Sesshomaru, too, is another villain who proves more interesting than he first appears. In the very earliest chapters of the manga, he’s a bored sociopath who has no qualms about using InuYasha’s mama trauma to trick his younger brother into revealing the Tetsusaiga’s location. As the story progresses, however, Sesshomaru begins tolerating the company of a cheerful eight-year-old girl who, in a neat inversion of the usual human-canine relationship, is dependent on her dog-demon master for protection, food, and companionship. Takahashi resists the urge to fully “humanize” Sesshomaru, however; he remains InuYasha’s scornful adversary for most of the series, largely unchanged by his peculiar fixation with Rin.

And did I mention that Sesshomaru has awesome hair? Oh, to be a villain in a Takahashi manga!

4. InuYasha‘s female characters kick ass.

Back in 2008, Shaenon Garrity wrote a devastatingly funny article about the seven types of female characters in shonen manga, from The Tomboy to The Little Girl to The Experienced Older Woman. I’m pleased to report that none of these types appear in InuYasha; in fact, InuYasha boasts one of the smartest, toughest, and most appealing set of female characters in shonen manga. And by “tough,” I don’t mean that Kagome, Kikyo, and Sango brandish weapons while wearing provocative outfits; I mean they persist in the face of adversity, even if their own lives are at stake. They’re strong enough to hold their own against demons, ghosts, and heavily armed bandits, and wise enough to know when words are more effective than weapons. They’re not adverse to the idea of romance, but recovering the Shikon Jewel takes precedence over dating. And they’re woman enough to cry if something awful happens, though they’d rather shed their tears in private than show their pain to others.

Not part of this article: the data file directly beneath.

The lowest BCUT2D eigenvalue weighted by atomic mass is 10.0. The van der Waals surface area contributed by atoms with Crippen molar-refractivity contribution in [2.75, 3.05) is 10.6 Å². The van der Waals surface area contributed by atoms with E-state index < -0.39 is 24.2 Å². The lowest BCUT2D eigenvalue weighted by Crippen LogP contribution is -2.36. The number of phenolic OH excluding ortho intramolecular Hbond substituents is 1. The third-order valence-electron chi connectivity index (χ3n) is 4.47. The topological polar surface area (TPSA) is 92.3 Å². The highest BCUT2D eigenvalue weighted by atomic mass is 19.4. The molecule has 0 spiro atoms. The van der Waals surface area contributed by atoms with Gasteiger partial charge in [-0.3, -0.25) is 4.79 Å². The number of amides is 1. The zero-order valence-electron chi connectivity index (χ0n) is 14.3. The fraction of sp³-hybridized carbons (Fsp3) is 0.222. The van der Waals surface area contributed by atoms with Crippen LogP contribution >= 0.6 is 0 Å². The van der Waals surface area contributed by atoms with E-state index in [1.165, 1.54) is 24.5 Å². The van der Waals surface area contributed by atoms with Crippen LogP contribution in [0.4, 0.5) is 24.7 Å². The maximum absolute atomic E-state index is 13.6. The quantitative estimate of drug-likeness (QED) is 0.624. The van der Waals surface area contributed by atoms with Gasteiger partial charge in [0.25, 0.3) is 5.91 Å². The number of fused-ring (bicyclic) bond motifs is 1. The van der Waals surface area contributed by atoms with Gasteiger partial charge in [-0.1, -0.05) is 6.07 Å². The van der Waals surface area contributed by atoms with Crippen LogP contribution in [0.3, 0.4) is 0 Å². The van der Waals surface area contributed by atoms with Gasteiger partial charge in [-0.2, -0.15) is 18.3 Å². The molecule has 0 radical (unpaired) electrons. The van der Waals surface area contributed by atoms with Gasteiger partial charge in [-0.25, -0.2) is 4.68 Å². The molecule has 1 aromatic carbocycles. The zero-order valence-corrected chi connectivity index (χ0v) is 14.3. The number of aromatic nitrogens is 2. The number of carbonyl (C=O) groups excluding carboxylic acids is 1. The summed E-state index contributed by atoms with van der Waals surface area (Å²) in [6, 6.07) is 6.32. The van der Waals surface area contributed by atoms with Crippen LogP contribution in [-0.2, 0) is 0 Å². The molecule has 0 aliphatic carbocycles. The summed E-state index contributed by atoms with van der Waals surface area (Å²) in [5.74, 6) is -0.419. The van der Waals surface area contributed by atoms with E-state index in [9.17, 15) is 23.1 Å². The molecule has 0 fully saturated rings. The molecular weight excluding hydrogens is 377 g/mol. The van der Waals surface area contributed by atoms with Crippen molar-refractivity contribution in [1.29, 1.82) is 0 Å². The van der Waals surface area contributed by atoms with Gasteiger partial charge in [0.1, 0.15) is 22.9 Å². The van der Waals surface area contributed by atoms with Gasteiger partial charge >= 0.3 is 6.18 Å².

5. The horror! The horror!

Takahashi may have the coolest resume of anyone working in manga today; not only did she study script writing with Kazuo Koike, she also worked as an assistant to Kazuo Umezu — an apprenticeship that’s evident in the early chapters of InuYasha. In between Kagome and InuYasha’s first encounters with Naraku are a handful of short but spooky stories in which seemingly benign objects — a noh mask, a peach tree — are transformed by Shikon Jewel shards into instruments of torture and killing. Takahashi’s horror stories are less florid than Umezu’s, with fewer detours into WTF? territory, but like Umezu, Takahashi has a vivid imagination that yields some decidedly scary images. Here, for example, is the demonic peach tree from chapter 79, “The Fruits of Evil”:

Takahashi doesn’t just use these images to shock; she uses them to illustrate the consequences of ugly emotions, impulsive actions, and violent behavior, to show us how these choices slowly corrode the soul and transform us into the most monstrous version of ourselves. (Also to show us the consequences of substituting human bones and blood for Miracle Gro. Kids, don’t try this at home.)